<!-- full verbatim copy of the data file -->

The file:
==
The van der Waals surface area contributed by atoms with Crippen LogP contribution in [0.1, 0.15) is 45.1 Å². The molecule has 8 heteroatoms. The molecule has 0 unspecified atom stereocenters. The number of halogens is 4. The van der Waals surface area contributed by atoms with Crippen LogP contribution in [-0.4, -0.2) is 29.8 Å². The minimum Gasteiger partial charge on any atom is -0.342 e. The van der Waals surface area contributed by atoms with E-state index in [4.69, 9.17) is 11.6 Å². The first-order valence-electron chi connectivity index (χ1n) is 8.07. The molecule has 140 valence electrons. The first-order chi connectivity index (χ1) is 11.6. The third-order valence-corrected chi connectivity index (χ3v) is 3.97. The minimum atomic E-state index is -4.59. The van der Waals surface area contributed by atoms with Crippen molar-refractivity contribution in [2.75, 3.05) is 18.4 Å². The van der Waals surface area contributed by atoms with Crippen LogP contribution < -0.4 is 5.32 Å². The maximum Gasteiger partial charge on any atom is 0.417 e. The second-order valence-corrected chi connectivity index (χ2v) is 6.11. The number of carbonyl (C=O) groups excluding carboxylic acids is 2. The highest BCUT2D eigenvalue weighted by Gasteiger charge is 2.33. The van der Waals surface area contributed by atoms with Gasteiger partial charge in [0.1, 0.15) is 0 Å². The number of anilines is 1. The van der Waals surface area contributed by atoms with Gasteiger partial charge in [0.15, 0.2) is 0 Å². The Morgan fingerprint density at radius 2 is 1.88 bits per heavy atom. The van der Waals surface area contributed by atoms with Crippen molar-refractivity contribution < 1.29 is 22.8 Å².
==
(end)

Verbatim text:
The van der Waals surface area contributed by atoms with Crippen LogP contribution in [0.1, 0.15) is 45.1 Å². The molecule has 8 heteroatoms. The molecule has 0 unspecified atom stereocenters. The number of halogens is 4. The van der Waals surface area contributed by atoms with Crippen LogP contribution in [-0.4, -0.2) is 29.8 Å². The minimum Gasteiger partial charge on any atom is -0.342 e. The van der Waals surface area contributed by atoms with E-state index in [4.69, 9.17) is 11.6 Å². The first-order valence-electron chi connectivity index (χ1n) is 8.07. The molecule has 140 valence electrons. The first-order chi connectivity index (χ1) is 11.6. The third-order valence-corrected chi connectivity index (χ3v) is 3.97. The minimum atomic E-state index is -4.59. The van der Waals surface area contributed by atoms with Crippen molar-refractivity contribution in [2.75, 3.05) is 18.4 Å². The van der Waals surface area contributed by atoms with Crippen LogP contribution < -0.4 is 5.32 Å². The maximum Gasteiger partial charge on any atom is 0.417 e. The second-order valence-corrected chi connectivity index (χ2v) is 6.11. The number of carbonyl (C=O) groups excluding carboxylic acids is 2. The highest BCUT2D eigenvalue weighted by Gasteiger charge is 2.33. The van der Waals surface area contributed by atoms with Gasteiger partial charge in [0.1, 0.15) is 0 Å². The number of anilines is 1. The van der Waals surface area contributed by atoms with Gasteiger partial charge in [0.15, 0.2) is 0 Å². The Morgan fingerprint density at radius 2 is 1.88 bits per heavy atom. The van der Waals surface area contributed by atoms with Crippen molar-refractivity contribution < 1.29 is 22.8 Å².